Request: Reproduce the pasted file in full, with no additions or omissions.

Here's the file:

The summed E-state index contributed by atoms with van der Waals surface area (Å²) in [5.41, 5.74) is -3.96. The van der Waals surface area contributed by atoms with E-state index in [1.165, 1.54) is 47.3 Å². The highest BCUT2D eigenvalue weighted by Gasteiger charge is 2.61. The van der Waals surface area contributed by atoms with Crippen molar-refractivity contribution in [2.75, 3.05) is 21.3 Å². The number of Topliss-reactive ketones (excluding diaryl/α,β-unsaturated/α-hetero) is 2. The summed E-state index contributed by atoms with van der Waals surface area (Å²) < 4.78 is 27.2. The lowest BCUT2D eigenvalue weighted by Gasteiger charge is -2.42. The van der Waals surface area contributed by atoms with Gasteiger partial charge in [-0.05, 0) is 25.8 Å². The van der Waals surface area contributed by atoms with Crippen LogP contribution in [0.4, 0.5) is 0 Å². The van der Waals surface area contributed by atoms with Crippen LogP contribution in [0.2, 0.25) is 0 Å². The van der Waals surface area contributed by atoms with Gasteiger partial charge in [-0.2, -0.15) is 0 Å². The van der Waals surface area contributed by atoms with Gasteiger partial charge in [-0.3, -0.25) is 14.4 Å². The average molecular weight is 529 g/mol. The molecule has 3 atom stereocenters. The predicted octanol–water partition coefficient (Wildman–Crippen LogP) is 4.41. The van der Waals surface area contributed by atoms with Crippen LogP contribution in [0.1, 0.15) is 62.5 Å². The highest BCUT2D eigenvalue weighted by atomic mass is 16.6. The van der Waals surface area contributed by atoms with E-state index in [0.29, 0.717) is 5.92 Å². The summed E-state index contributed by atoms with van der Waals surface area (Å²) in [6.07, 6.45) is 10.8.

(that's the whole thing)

The summed E-state index contributed by atoms with van der Waals surface area (Å²) in [5.41, 5.74) is -3.96. The van der Waals surface area contributed by atoms with E-state index in [1.165, 1.54) is 47.3 Å². The highest BCUT2D eigenvalue weighted by Gasteiger charge is 2.61. The van der Waals surface area contributed by atoms with Crippen molar-refractivity contribution in [2.75, 3.05) is 21.3 Å². The number of Topliss-reactive ketones (excluding diaryl/α,β-unsaturated/α-hetero) is 2. The summed E-state index contributed by atoms with van der Waals surface area (Å²) < 4.78 is 27.2. The lowest BCUT2D eigenvalue weighted by Gasteiger charge is -2.42. The van der Waals surface area contributed by atoms with Gasteiger partial charge in [-0.05, 0) is 25.8 Å². The van der Waals surface area contributed by atoms with Crippen LogP contribution in [0.4, 0.5) is 0 Å². The van der Waals surface area contributed by atoms with Crippen LogP contribution in [0.2, 0.25) is 0 Å². The van der Waals surface area contributed by atoms with Gasteiger partial charge in [-0.2, -0.15) is 0 Å². The van der Waals surface area contributed by atoms with Gasteiger partial charge in [-0.3, -0.25) is 14.4 Å². The average molecular weight is 529 g/mol. The molecule has 3 atom stereocenters. The predicted octanol–water partition coefficient (Wildman–Crippen LogP) is 4.41. The van der Waals surface area contributed by atoms with Crippen LogP contribution in [0.1, 0.15) is 62.5 Å². The highest BCUT2D eigenvalue weighted by atomic mass is 16.6. The van der Waals surface area contributed by atoms with E-state index in [0.29, 0.717) is 5.92 Å². The summed E-state index contributed by atoms with van der Waals surface area (Å²) in [6.07, 6.45) is 10.8.